Carlos Idun-Tawiah is a 26-year-old photographer and filmmaker from Accra, Ghana, whose practice celebrates the revival and preservation of African culture and the diverse stories of Black lives. In his ongoing project, 'Sunday Special', Carlos captures candid images inside churches across the Ghanaian capital, offering a compelling glimpse into the essence of Sundays in the city.
Following a successful exhibition of this series at London's Autograph Gallery, we caught up with Carlos to explore the inspiration behind ‘Sunday Special’ and his broader artistic journey.
What led you to discover your passion for photography and how did you decide to pursue it?
Curiosity and experimentation led me to this point. I would consider the discovery of my passion for photography to have been more gradual than serendipitous, because so many factors have contributed to shaping my current position, and the best is yet to come.
Recognizing the impact that photography had on uniting my family has made my journey making photographs a deeply personal one. This realization in a way compels me to explore the genre's potential to foster conversation and synthesize different communities. That is to say that if photographs from family albums could bring my family closer, perhaps this same language could unite an entire race.
In what ways does your local community and surroundings in Accra influence the subjects you choose to photograph?
It's a privilege to create photographs that stimulate discussions across various domains. And so, any form of self-deception misleads my audience and generations who will engage with the work long after I'm gone.
Living and working in Accra has a way of shifting my focus away from prevailing trends. It dismantles pretense and offers me fresh perspectives to elevate the mundane and uncover the beauty in the precarious.
What inspired your project ‘Sunday Special’?
My initial intention was to make a story reminiscent of my childhood, however, it grew beyond that. I explored various approaches to crystallize the essence of Sunday; from experimenting with the idea of photographic biopics to considering the possibility of remarking and even making alternative realities of the archives.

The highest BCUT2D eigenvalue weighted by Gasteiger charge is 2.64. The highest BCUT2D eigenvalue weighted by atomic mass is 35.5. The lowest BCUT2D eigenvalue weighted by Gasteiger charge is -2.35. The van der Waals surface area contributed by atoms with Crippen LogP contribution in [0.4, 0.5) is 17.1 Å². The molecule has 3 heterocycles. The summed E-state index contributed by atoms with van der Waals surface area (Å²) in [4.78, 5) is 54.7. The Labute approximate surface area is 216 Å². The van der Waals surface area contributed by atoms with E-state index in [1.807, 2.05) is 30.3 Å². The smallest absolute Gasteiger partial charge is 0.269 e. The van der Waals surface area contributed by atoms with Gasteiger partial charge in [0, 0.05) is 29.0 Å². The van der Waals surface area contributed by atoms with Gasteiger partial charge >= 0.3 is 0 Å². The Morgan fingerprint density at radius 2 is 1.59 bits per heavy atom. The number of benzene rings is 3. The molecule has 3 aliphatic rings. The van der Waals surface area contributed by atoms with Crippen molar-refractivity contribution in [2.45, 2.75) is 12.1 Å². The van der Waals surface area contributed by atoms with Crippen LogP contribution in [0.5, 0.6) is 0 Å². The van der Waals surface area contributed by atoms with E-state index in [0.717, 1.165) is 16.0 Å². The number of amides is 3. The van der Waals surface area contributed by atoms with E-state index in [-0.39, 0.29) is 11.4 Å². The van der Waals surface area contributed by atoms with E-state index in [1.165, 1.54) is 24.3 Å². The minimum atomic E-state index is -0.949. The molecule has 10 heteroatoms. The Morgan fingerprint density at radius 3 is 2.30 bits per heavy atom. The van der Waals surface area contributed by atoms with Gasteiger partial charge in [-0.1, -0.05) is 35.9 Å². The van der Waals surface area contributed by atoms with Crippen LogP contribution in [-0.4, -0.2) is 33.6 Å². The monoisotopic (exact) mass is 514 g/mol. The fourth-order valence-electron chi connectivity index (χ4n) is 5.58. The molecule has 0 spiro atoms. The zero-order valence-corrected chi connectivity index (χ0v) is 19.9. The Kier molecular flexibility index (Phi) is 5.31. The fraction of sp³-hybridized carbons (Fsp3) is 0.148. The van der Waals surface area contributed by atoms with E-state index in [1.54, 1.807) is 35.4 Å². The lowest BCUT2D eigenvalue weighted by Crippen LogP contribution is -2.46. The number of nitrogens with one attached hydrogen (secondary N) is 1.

'Sundays Special’ is essentially a story about the ethos of the Christian Sabbath from a vernacular perspective. Through this fictionalized narrative, I aimed to strike a balance between community and sanctity, where humanity and divinity coexist within a single frame. My ultimate goal was to evoke a sense of nostalgia and to use this photographic testament of my faith as an invitation for others to discover something worth believing in.
Could you explain the role of gestures in capturing the essence of Sundays in Accra through your photographs?
For me, gestures represent one of the most unfiltered forms of human expression, and to unveil the true essence of this story, I had to exaggerate the familiar tones of the day. I was still quite surprised by the extent to which people resonated with these personal expressions.
Do you think it's important to express contemporary Ghanaian stories through a local perspective, rather than relying solely on external viewpoints as has often been the case with 'documentary photography' in West Africa?
Definitely. Regardless of how genuine, external viewpoints are half-baked truths. I believe at the heart of every global story is a local perspective, so perhaps we need to stop looking for the answers outside all the time. And though these vernacular expressions might appear too peculiar, we can't homogenize everything. That is the beauty of storytelling – that we get to see ourselves even in our differences.
Can you share an experience that significantly shaped your artistic perspective and approach to visual storytelling?
Recently, I've been spending time with kids, and observing how they approach challenges inspires me. They don't have an extensive history to draw from and that, to me, sums up the power of experimentation and creative freedom. That has helped me evolve from what I've been used to; working within a fixed framework. Now, I try to leave enough room for flukes and sometimes pretend those boundaries don't exist at all.
You can discover more of Carlos' work here.